UBC Theses and Dissertations
The ecology and distribution of ptarmigan in western North America Weeden, Robert Barton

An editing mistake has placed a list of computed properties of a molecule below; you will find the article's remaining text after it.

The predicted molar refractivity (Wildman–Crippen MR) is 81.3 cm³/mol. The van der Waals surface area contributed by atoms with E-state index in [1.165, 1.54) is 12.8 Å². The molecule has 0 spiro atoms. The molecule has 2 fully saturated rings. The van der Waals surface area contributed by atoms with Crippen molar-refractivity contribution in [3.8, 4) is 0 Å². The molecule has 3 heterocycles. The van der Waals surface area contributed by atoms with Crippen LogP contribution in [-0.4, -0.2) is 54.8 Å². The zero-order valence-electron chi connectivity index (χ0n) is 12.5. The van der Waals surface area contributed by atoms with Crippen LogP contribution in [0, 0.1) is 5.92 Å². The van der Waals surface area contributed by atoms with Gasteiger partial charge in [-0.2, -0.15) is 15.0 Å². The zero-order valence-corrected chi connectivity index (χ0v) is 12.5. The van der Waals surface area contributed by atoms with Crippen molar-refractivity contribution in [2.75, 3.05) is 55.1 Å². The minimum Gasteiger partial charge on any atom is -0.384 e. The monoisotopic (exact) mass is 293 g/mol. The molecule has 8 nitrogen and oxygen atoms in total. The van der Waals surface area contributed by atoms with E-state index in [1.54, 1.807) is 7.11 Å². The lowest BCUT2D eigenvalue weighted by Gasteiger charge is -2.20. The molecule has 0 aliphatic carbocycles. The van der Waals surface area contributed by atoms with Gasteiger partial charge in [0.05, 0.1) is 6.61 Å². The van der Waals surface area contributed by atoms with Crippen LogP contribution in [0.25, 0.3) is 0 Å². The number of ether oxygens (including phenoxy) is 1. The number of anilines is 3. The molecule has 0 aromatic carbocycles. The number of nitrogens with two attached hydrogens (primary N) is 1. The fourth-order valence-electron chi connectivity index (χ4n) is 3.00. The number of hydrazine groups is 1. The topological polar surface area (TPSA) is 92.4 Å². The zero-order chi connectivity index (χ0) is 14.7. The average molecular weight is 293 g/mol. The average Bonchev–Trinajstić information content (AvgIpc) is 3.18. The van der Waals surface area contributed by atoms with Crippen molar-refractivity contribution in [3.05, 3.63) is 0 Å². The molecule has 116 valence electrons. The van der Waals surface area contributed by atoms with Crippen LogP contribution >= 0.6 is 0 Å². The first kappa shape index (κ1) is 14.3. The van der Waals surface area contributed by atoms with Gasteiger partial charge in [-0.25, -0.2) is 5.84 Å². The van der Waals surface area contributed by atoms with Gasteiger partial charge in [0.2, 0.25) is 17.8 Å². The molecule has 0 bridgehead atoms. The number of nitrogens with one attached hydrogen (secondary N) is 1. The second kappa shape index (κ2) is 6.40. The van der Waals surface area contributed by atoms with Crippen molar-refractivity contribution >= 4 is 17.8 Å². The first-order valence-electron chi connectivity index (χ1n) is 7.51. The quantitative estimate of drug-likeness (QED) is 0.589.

The three purposes of this study were to summarize the important features of the habits and life history of ptarmigan (Lagopus lagopus, L. mutus and L. leucurus), to describe and compare some places in which each species breeds in western North America and to propose some factors which may influence the distribution of the three species. Ptarmigan are herbivores which show little evidence of important specific differences in diet. All known populations of leucurus and many populations of lagopus and mutus are non-migratory, although seasonal vertical movements may occur. However, some northern populations of the latter two species show annual migratory movements presumably based on food scarcity. Male ptarmigan defend areas of ground in the breeding season. Ptarmigan are monogamous and produce only one brood each year. The onset of egg-laying seems to coincide with the initial disappearance of snow from potential nesting sites. In spring each species selects areas in which to breed. Where three species are present on the same mountain, the ranges of lagopus, mutus and leucurus are progressively further above timberline. The segregation seems to be based primarily on features of vegetation form and terrain. Estimates of height and coverage were used to describe vegetation in places used by ptarmigan. L. lagopus established territories and nested where clusters of shrubs from 3-6 feet in height alternated with openings where plants were less than 1 foot tall (or, if taller, very sparse); the vegetation was relatively luxuriant, with a wide variety of species. L. mutus occupied a zone of tundra similar in vegetation structure but with lower shrubs and a greater proportion of herbaceous vegetation. L. leucurus showed a preference for shrubless alpine areas where plants rarely exceeded 1 foot in height, and where ledges, boulder fields and coarse screes provided crevices for shelter. The available evidence suggests that psychologic factors may control habitat selection. It is proposed that each ptarmigan responds to a set of visual cues which is peculiar to that species. As a result, the range boundaries of a particular population may be set by the occurrence of the features of the environment which are important visual cues. Through such habitat selection, each species of ptarmigan may choose automatically the environment to which it is best adapted.
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